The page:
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vikings raids essay

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Why were the Viking raids so much more politically disruptive in England than in Ireland? The Viking raids of the 9th and 10th centuries are among the best-known episodes of early medieval history. These fierce attacks from Scandinavia fell on the British Isles, the Atlantic and North Sea shoreline of the Carolingian Empire, which included most of what are now France, Germany and the Low Countries, and to the east on what became Russia. They took a heavy toll on the fragile political development and stability of Europe. While they were considerably disruptive throughout Europe, it was in England that they left their lasting impression. Because of the violent tendencies of their attacks, it is very easy to often disregard the incredible influence they had on every aspect of life in the countries they raided. The extensive Danish settlements in eastern England had a major influence on the development of the English language as many of our words we use today are derived from the Old Danish tongue. Place names too, both in England and Ireland, are owed to our Scandinavian invaders and are the most important source of evidence about the extent of Viking settlement in Britain and Ireland. All this aside, it was in the political arena where they left their long lasting impression. Ireland and England were both affected enormously by the famous raids, but it was in England that the Vikings were much more politically disruptive. ...read more.


Many permanent settlements were made in Ireland and Scotland. The Irish 'who were in a permanent state of anarchic disunity'6 suffered the most during the initial raids. A series of uncoordinated attacks on targets coupled with their inability to organise a sufficient defence force meant that, from the early stages of raiding, they suffered severely. The third phase of Viking activity shows a dramatic shift in focus. The Vikings were adept at exploiting the changing balance of power.7 They were sensitive to political problems and quick to take advantage of them, both in Europe and within its individual kingdoms. Their invasions depended on the political situations and local defences of the countries in which they were interested. With this in mind, they turned their attention to England. For most of the 9th century England had escaped the devastation of the raids that fell on Ireland and Francia. By the mid-ninth century England still comprised of four independent kingdoms; East Anglia, Wessex, Mercia and Northumbria. She was very vulnerable and her attackers knew this. At this point the Vikings were highly mobile forces, moving rapidly around the country. The Northumbrians were preoccupied with a civil war while Mercia on the other hand was rife with political instability caused by 'dynastic change and rivalry'8 and the Vikings exploitation of these situations was to wage successful campaigns. They succeeded in conquering East Anglia, Mercia and Northumbria, demonstrating the ease with which they damaged political structure and control of England. ...read more.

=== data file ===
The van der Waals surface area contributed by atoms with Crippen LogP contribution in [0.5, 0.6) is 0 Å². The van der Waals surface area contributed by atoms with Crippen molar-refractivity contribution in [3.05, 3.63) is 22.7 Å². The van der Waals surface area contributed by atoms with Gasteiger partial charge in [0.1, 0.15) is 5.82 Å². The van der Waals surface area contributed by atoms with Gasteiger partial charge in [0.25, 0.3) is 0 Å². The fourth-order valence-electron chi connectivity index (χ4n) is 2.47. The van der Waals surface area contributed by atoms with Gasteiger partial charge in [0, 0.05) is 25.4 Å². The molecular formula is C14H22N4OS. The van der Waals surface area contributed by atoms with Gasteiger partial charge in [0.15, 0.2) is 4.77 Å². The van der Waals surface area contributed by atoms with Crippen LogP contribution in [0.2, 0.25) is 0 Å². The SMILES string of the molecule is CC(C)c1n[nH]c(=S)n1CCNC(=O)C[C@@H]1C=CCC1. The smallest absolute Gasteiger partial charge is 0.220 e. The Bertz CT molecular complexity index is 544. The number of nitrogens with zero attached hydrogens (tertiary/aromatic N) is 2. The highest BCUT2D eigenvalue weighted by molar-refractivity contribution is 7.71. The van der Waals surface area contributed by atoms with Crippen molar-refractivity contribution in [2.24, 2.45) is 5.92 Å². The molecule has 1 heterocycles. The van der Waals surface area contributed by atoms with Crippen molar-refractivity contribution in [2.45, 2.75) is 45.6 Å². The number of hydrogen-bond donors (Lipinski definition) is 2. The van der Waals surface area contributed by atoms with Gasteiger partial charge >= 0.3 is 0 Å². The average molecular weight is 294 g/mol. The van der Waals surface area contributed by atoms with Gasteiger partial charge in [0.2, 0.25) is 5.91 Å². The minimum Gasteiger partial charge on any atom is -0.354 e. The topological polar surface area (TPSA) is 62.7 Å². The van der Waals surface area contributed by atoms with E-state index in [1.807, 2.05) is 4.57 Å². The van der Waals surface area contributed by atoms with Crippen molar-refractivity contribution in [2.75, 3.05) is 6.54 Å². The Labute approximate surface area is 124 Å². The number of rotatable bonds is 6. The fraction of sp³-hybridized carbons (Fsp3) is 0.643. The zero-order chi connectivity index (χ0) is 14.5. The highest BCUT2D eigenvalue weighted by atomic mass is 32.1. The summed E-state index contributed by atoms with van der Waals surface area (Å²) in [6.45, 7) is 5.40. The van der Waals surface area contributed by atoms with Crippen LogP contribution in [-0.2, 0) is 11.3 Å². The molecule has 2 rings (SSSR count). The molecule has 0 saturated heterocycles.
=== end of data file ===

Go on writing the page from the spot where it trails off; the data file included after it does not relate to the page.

However most settlers did not leave with him but stayed and retained their lands. Men of Scandinavian descent subsequently 'continued to play a prominent part in local affairs in many parts of eastern and northern England.'12 However, their time as total rulers was over. The effects the Vikings had on the political regimes of England and Ireland, and indeed in Europe, are obvious, but an unjustified amount of blame is placed on them for causing political change and disruption. Vikings made a steady income as professional warriors and were often recruited by dissatisfied lords who subsequently harried their kings. This was particularly the case in Ireland and thus they became involved in Irish power politics. Its undeniable that as a result of the pressures and threats from the Vikings the political dynamic of both England and Ireland changed drastically, more so in the case of England. Here, they broke up the existing power structure by eliminating the kingdoms of East Anglia, Northumbria and Mercia. Now the English were forced to look for greater unity under the only remaining Anglo-Saxon kingdom, Wessex. 'When the Danelaw was conquered by Wessex in the 10th century, the English were, for the first time, united under one crown.'13 Aspect of Scandinavian governing styles, such as the importance of noble patronage and the power of the nobility themselves, were introduced. The necessity of military strength and its King was highlighted, as were the advantages of inter-racial alliances. The Scandinavian invasions therefore had introduced and reaffirmed trends and factors that remained significant in Englands political development for many centuries. ...read more.

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